Donald Trump mocking a disabled reporter. You don't have to be big, strong, and imposing to be a bully. I've been bullied most of my life. As a child, I had to deal with the stereotypical mean kid bullies, kids who'd follow me home spitting on me, raise welts during class (with the teacher in the room!) by snapping me with some kind of improvised and easily concealable weapon, call me demeaning names, pass caricatures around the classroom of me engaged in some kind of humiliating bodily activity. It was junior high: kids that age often have gross habits that play directly into the natural developmental cruelty of others their age. I was an easy target, but I was also physically larger than most of my tormentors. Had I chosen to fight back, it might well have ended quickly, but I'd been raised to be a pacifist. I was also far too insecure to act assertively. High school was far better for me. There were really only a few incidents in those years, and one of those bullies

Sins of the (Founding) Fathers

These guys. It's all their fault. Thou shalt not make unto thee any graven image, or any likeness of any thing that is in heaven above or that is in the earth beneath, or that is in the water under the earth.  Thou shalt not bow down thyself to them, nor serve them:  for I the Lord thy God am a jealous God, visiting the iniquity of the fathers upon the children unto the third and fourth generation of them that hate me; And shewing mercy unto thousands of them that love me, and keep my commandments. Exodus 20:4-6 Yes, I used the non-inclusive archaic King James Version on purpose, because this essay is literally about men ruining the world for their descendants. First, let's talk American exceptionalism. Some things about being an American are indisputably wonderful. The cultural heterogeneity that birthed jazz, R&B, soul, rock 'n' roll, country, rockabilly, bluegrass, Cajun, hiphop, folk, and all their permutations, then freely shared them wi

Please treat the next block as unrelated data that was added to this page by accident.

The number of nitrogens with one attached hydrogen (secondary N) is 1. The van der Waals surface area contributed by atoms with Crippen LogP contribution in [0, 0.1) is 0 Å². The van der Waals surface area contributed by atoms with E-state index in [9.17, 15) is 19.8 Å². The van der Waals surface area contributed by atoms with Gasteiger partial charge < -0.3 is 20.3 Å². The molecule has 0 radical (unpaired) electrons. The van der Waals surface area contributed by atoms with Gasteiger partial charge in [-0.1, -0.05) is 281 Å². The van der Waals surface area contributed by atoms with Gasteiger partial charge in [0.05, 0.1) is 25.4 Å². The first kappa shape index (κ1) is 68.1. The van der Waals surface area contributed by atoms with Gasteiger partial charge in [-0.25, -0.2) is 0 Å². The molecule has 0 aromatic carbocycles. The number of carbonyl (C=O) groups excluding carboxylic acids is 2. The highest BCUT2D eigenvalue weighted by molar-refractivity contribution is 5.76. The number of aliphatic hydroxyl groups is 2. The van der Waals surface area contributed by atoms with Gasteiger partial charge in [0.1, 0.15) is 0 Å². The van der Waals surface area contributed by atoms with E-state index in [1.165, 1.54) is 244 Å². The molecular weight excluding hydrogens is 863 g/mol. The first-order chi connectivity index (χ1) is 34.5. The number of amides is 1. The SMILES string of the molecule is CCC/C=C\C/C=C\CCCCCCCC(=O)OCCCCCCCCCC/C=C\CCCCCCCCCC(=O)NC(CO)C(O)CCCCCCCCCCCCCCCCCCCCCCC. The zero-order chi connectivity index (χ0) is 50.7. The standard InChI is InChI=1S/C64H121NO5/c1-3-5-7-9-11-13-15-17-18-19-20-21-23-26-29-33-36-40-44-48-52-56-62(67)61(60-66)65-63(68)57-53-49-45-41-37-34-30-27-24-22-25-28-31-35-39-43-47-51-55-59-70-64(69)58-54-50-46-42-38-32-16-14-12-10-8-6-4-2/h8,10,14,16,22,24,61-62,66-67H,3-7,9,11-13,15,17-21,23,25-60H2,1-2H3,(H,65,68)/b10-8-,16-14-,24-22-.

The Unfairness of It All

God makes the sun rise on the evil and on the good,  and sends rain on the just and on the unjust. Matthew 5:45 Thirty-four years later, it still traumatizes me to think about it. It was January, 1986, and I was halfway through my first year of seminary at Southern Methodist University. I'd been encouraged by a professor to attend an event up on "the hill," part of the greater SMU campus we denizens of the "God Quad" rarely visited. Charles King, an African-American activist, was presenting what I thought would be a seminar on civil rights. I learned a lot that night, but not in the rarified academic way I preferred. King was a righteously angry man, and his approach channeled that anger into furious tirades against the injustice that was and is integral to Black life in America. It's hard for me to remember exactly what he said, how he structured his argument, and how I wound up turning it inward upon myself. My memory is that he detailed t

Of Kente and Two Corinthians

Congressional Democrats kneel for a moment of silence. Ah, the temptation to scold--and to jump on the scolding bandwagon. A friend posted a Washington Post piece about a "performative" symbolic act in the U.S. Capitol. For eight minutes and 46 seconds, Congressional Democratic leaders knelt in the Hall of Emancipation. All--both black and white--wore stoles made of Kente cloth, a traditional west African textile that is a powerful symbol of African cultural identity. There are many Kente patterns, each symbolizing a different virtue, value, or tradition. In the United States, Kente cloth stoles are often wore by African-American students during their graduation ceremonies. They also make frequent appearances in African-American churches. It's not unknown for a white guest preacher to wear a Kente stole at a black church service. The scolding came from a Nigerian/Ghanaian scholar at Oxford University, who was offended at the "performative" nature of the event. A